Steve Martin frustrated the crowd at the 92nd Street Y earlier this month by disuccsing his new novel, An Object of Beauty, at the expense of what the audience wanted to hear about—his wild and crazy days in show business. He had a considerably better time at a recent appearance on The Colbert Report, a tour-de-force of performance art and comedy featuring artists Frank Stella, Shepard Fairey, and Andres Serrano.
The New Yorker’s Book Bench has a nice roundup of liquor books, just in time for the holidays. We’d add one more to the list: David Wondrich's festive and wry volume Punch: The Delights (and Dangers) of the Flowing Bowl.
Laura Albert, the author who made her big splash by posing as a former teen drug-addict and prostitute-tuned-writer named J. T. Leroy, is suing her publisher, Bloomsbury, for blowing “a golden opportunity to promote her work following a 2007 fraud trial.” Though Albert is not known for her honesty, she is apparently very meticulous: She’s asking for $131,573.60.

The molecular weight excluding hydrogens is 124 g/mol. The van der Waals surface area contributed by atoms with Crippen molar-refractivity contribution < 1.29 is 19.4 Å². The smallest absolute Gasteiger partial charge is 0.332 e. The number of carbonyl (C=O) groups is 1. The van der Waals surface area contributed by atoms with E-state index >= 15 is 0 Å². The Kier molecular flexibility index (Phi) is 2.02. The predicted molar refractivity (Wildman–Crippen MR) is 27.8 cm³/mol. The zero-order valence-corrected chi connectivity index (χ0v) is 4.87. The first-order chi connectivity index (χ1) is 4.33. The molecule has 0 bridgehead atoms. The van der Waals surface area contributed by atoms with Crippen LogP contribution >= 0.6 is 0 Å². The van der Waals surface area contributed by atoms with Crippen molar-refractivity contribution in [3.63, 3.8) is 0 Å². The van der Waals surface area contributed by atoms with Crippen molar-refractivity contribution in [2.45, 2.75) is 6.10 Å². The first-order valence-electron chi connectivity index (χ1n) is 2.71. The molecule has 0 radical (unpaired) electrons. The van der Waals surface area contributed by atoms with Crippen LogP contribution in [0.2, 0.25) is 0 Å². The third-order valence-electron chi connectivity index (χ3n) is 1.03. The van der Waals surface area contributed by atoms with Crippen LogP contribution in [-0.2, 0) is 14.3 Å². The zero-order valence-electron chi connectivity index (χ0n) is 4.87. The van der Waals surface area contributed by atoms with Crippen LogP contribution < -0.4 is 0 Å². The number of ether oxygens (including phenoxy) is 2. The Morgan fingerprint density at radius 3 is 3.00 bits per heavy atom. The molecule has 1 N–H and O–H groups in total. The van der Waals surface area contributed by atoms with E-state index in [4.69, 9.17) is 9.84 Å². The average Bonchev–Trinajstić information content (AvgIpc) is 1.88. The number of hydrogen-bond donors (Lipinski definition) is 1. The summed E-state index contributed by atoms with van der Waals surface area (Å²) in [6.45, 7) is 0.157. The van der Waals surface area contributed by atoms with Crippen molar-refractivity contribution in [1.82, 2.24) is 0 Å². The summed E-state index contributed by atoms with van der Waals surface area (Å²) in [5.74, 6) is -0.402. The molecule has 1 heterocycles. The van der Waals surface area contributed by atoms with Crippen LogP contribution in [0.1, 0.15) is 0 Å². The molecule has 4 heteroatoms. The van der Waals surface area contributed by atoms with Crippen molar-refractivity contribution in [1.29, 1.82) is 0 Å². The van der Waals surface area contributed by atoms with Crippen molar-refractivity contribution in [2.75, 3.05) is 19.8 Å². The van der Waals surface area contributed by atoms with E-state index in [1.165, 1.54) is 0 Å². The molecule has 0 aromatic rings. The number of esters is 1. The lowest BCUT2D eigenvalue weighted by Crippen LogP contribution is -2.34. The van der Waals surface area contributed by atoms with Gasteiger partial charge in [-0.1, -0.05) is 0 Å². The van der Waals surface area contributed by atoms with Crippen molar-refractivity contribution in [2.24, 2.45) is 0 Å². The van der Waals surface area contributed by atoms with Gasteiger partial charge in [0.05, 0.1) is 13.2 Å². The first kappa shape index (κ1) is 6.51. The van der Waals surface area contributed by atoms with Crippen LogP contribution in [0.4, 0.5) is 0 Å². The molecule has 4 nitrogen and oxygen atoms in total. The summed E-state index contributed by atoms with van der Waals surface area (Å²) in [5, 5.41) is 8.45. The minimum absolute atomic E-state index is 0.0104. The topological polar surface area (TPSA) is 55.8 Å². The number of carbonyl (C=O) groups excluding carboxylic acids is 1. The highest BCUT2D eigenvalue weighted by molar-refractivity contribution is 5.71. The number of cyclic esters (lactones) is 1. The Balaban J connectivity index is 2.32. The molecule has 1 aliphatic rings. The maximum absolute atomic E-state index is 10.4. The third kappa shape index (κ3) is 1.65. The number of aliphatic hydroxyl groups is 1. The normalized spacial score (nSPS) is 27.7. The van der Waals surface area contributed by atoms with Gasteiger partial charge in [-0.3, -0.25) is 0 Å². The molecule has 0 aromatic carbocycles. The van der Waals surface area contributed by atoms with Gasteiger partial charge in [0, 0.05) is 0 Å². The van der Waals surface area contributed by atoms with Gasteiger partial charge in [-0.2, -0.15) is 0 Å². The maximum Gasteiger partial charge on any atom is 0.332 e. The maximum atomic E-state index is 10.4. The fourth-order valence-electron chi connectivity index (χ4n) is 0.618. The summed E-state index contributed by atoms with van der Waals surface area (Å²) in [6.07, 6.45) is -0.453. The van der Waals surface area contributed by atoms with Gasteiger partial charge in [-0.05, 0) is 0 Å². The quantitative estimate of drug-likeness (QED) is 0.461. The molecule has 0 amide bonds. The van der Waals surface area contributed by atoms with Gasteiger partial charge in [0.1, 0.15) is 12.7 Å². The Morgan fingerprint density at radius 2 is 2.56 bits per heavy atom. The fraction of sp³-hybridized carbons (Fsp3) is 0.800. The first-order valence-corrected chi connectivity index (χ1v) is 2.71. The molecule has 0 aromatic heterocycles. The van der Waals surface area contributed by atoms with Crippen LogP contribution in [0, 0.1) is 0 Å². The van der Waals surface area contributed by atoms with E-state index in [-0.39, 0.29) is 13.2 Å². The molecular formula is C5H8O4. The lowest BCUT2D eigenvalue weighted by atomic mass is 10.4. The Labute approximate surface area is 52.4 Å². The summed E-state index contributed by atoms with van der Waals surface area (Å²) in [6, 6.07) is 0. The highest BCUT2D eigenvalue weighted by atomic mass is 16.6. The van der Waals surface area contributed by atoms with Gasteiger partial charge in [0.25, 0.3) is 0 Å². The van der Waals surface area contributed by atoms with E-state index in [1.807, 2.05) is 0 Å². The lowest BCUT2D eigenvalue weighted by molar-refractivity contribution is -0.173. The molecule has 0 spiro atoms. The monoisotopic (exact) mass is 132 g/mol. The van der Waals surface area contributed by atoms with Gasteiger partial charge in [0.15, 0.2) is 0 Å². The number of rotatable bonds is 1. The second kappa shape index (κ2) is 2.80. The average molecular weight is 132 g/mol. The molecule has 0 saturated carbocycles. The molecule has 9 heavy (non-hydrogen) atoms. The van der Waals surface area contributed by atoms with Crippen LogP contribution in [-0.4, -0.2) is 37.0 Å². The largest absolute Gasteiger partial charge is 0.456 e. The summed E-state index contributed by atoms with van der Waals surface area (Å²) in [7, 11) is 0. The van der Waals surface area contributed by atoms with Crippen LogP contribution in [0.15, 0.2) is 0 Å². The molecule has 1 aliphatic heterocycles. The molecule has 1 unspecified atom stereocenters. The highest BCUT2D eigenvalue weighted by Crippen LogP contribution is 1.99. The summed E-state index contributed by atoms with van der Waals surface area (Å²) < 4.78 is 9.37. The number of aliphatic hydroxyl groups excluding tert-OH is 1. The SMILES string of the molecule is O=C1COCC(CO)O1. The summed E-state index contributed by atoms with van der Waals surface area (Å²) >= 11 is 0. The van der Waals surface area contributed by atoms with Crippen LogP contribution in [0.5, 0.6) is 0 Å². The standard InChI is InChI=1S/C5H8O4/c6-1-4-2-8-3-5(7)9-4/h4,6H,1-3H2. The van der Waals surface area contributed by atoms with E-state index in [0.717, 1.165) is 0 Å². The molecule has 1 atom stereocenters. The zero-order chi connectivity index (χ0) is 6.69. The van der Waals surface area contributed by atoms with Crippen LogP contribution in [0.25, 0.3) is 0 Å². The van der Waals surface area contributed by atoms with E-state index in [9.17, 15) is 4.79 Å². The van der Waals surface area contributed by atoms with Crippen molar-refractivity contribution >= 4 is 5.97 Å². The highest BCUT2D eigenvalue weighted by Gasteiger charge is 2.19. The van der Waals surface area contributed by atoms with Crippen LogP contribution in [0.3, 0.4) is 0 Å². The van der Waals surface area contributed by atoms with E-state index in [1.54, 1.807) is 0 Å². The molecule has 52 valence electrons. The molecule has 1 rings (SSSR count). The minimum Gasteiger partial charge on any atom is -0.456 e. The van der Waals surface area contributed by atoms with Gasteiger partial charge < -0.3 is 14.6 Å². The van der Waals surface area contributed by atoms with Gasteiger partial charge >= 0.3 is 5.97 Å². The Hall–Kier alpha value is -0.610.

Graywolf Press will publish a bilingual edition of poetry by 2010 Nobel Peace Prize winner Liu Xiaobo, who is currently serving a prison sentence in China for “inciting subversion of state power.”
At the Awl, Miles Klee has almost outdone David Shields. Klee has constructed a surprisingly lucid story—fittingly named “Ibid”—made completely out of sentences from other works; the narrative contains eighty-five footnotes, including sources as diverse as Dante, Susan Sontag, and Jim Thompson.
The blizzard of literary events continues unabated this weekend. Two of the best are n+1’s reading tonight, featuring ten quick appearances by contributors including Caleb Crain, Keith Gessen, and Carla Blumenkranz at Brooklyn’s cozy BookCourt; and Saturday’s Moonlighter Presents series, which “encourages the public presentation of secret hobbies, passions, thoughts, opinions, and research,” with readings by Triple Canopy’s Sam Frank, as well as Sean Tommasi, and Cecily Swanson.